From union jobs to Medicare for All, this new pro-worker slate is pushing a progressive platformâand could become a model for how organized labor approaches elections.
The political influence of organized labor usually involves jockeying with other interest groups that are trying to sway Democratic politicians. In recent decades, this dynamic has achievedÂ mixedresults, at best. In California, one group of union activists is now trying to take a more direct approach: forming a âLabor Slateâ of candidates, in what they hope will become a model for future election cycles.
Centered in the Bay Area, the idea for the Labor Slate effort began germinating last summer. Gaelan Ash, an AFSCME staffer and one of the Labor Slateâs organizers, said that even in progressive Northern California, âItâs a pain in the ass going up against so-called progressive politiciansâ who do not end up prioritizing the needs of the working class. âThere are so many amazing labor leaders who would make better politicians,â he said. â[We realized] we need to make this much more about building an organization thatâs membership based and rooted in labor.â
The project came together in full force earlier this year, taking advantage of the fact that everyone had more free time after the pandemic struck. Now, Labor Slate is an established organization with a full platform and a slate of six candidatesâthree of whom are running for City Council in the East Bay city of Hayward, and three who are running for various board positions in other Bay Area cities. Organizers say that they made the strategic choice to only back candidates who are running in nonpartisan races this November, in order to avoid an immediate clash with the established political parties. If all goes well, they hope to scale up to partisan races like those for California State Assembly in four to six years.
Labor Slate is funded by member dues of $5 a month. The group is not formally allied with any unions, but draws on the interest of true believers in the labor movement. All of the candidates the group nominates must agree to its platform, which was developed by an internal working group. The platform emphasizes union jobs, affordable housing, Medicare for All, public education and transportation, as well as increasing taxes on the rich. Jon Ezell, the groupâs recording secretary and an ILWU member who works at San Franciscoâs recently unionized Anchor Brewing Company, said that the platform committee had the advantage of having input from union members working directly on many of the issuesâwhen discussing healthcare, for example, union nurses were in the room. The groupâs platform, Ezell said, is intentionally broad, so that candidates can âfill in the gapsâ based on local conditions.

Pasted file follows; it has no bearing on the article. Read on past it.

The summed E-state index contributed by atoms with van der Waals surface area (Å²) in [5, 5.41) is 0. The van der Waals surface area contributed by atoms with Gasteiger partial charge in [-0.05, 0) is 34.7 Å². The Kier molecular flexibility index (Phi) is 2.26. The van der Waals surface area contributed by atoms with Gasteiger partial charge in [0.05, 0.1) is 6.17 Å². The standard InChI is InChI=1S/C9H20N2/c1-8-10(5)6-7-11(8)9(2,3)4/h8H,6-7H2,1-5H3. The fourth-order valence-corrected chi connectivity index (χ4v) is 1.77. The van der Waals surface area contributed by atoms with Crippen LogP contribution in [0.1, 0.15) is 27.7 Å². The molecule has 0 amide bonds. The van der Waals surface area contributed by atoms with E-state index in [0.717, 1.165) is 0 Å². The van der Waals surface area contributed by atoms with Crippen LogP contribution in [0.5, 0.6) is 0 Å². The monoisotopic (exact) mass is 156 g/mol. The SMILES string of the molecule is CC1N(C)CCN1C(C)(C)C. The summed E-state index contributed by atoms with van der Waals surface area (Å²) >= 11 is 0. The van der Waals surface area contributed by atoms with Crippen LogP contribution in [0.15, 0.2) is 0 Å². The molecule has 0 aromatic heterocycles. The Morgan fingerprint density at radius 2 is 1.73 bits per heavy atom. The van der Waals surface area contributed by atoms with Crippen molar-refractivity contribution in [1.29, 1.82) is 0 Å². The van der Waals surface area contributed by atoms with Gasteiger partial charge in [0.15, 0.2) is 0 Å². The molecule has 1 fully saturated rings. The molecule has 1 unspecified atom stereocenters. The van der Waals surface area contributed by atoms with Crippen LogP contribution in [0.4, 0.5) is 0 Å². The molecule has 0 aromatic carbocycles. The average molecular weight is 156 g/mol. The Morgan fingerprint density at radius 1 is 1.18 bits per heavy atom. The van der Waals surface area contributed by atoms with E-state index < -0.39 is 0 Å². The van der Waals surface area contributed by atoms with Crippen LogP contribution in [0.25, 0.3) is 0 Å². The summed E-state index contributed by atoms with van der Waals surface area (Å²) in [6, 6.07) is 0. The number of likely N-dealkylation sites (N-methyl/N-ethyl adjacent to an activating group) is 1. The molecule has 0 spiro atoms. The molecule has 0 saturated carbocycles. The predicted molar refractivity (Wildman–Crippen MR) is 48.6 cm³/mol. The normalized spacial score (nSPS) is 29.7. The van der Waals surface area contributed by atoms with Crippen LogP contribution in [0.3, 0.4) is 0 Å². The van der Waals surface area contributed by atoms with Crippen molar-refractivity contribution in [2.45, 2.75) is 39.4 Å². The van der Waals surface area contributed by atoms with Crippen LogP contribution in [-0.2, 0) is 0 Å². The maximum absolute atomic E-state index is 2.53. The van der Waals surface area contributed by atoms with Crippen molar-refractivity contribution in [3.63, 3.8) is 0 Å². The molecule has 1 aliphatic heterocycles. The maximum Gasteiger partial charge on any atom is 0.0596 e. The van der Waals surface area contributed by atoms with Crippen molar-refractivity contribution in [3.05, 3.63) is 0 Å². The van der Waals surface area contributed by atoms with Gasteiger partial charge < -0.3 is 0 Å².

Anchor Brewingâs union drive drew public support from elected officials in San Francisco. That opened Ezellâs eyes to the potential for building union power through electoral politics. âYou can help people unionize,â he said, âor you can change the environment they unionize in.â
One of the Labor Slateâs candidates is Eduardo Torres, who is running for a board seat in the Ambrose Recreation and Park District in Bay Point, where heâs lived for 41 years. Torres is a longtime activist and organizer with Tenants Together, which promotes affordable housing and tenantsâ rights in California. (The other five candidates are also members of unions or labor groups in the area). âI am part of the working class. We have elected officials that donât look back at the community that helped get them elected,â Torres said. âWeâre sick of our elected officials not doing what they should be doing, which is helping low income and working people.â
Though Labor Slate is a new and relatively small group, it has the advantage of being rich with trained organizers. Dozens of union locals are already represented in its membership. If it can find success with its first crop of candidates in November, it can lay claim to being a legitimate new model for union members to engage with local politics. Its promise is not just in who it gets elected, but in the potential for building a labor-centric approach to elections that sits outside of the Democratic Partyâwhich has, on a national scale at least, largely come to take union support for granted.
For Torres, who grew up in a union household, the advantage of the Labor Slate is not just the phone banking and door-knocking it brings to his campaign, but also a sense of mutual accountability between candidate and cause. âIt helps me see the bigger picture,â he said. âThereâs a lot of work to be done. And it will be done by the working class.â
ThisÂ blogÂ originally appeared atÂ In These TimesÂ on September 2, 2020. Reprinted with permission.
About the Author: Hamilton Nolan is a labor reporter for In These Times. He has spent the past decade writing about labor and politics for Gawker, Splinter, The Guardian, and elsewhere. You can reach him at Hamilton@InTheseTimes.com.